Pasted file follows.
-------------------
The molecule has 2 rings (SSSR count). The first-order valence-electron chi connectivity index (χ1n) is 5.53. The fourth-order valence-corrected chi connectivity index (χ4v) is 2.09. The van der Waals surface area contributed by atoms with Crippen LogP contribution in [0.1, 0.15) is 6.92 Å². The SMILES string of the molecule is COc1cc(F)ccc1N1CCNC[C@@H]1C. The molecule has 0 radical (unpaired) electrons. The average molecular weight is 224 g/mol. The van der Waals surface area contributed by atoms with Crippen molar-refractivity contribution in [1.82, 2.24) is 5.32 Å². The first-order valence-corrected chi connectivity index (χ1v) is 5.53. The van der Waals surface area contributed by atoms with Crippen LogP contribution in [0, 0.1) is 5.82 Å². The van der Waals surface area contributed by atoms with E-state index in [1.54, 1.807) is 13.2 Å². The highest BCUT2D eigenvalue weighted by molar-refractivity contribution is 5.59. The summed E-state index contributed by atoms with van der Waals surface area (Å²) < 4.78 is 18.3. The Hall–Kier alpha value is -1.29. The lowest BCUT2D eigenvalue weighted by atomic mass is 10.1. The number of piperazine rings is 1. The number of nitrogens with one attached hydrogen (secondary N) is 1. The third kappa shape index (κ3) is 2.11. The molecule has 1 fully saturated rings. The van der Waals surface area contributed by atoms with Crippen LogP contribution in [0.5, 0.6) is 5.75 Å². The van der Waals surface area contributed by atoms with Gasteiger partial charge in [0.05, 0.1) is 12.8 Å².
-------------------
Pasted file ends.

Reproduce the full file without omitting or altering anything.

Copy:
The molecule has 2 rings (SSSR count). The first-order valence-electron chi connectivity index (χ1n) is 5.53. The fourth-order valence-corrected chi connectivity index (χ4v) is 2.09. The van der Waals surface area contributed by atoms with Crippen LogP contribution in [0.1, 0.15) is 6.92 Å². The SMILES string of the molecule is COc1cc(F)ccc1N1CCNC[C@@H]1C. The molecule has 0 radical (unpaired) electrons. The average molecular weight is 224 g/mol. The van der Waals surface area contributed by atoms with Crippen molar-refractivity contribution in [1.82, 2.24) is 5.32 Å². The first-order valence-corrected chi connectivity index (χ1v) is 5.53. The van der Waals surface area contributed by atoms with Crippen LogP contribution in [0, 0.1) is 5.82 Å². The van der Waals surface area contributed by atoms with E-state index in [1.54, 1.807) is 13.2 Å². The highest BCUT2D eigenvalue weighted by molar-refractivity contribution is 5.59. The summed E-state index contributed by atoms with van der Waals surface area (Å²) < 4.78 is 18.3. The Hall–Kier alpha value is -1.29. The lowest BCUT2D eigenvalue weighted by atomic mass is 10.1. The number of piperazine rings is 1. The number of nitrogens with one attached hydrogen (secondary N) is 1. The third kappa shape index (κ3) is 2.11. The molecule has 1 fully saturated rings. The van der Waals surface area contributed by atoms with Crippen LogP contribution in [0.5, 0.6) is 5.75 Å². The van der Waals surface area contributed by atoms with Gasteiger partial charge in [0.05, 0.1) is 12.8 Å².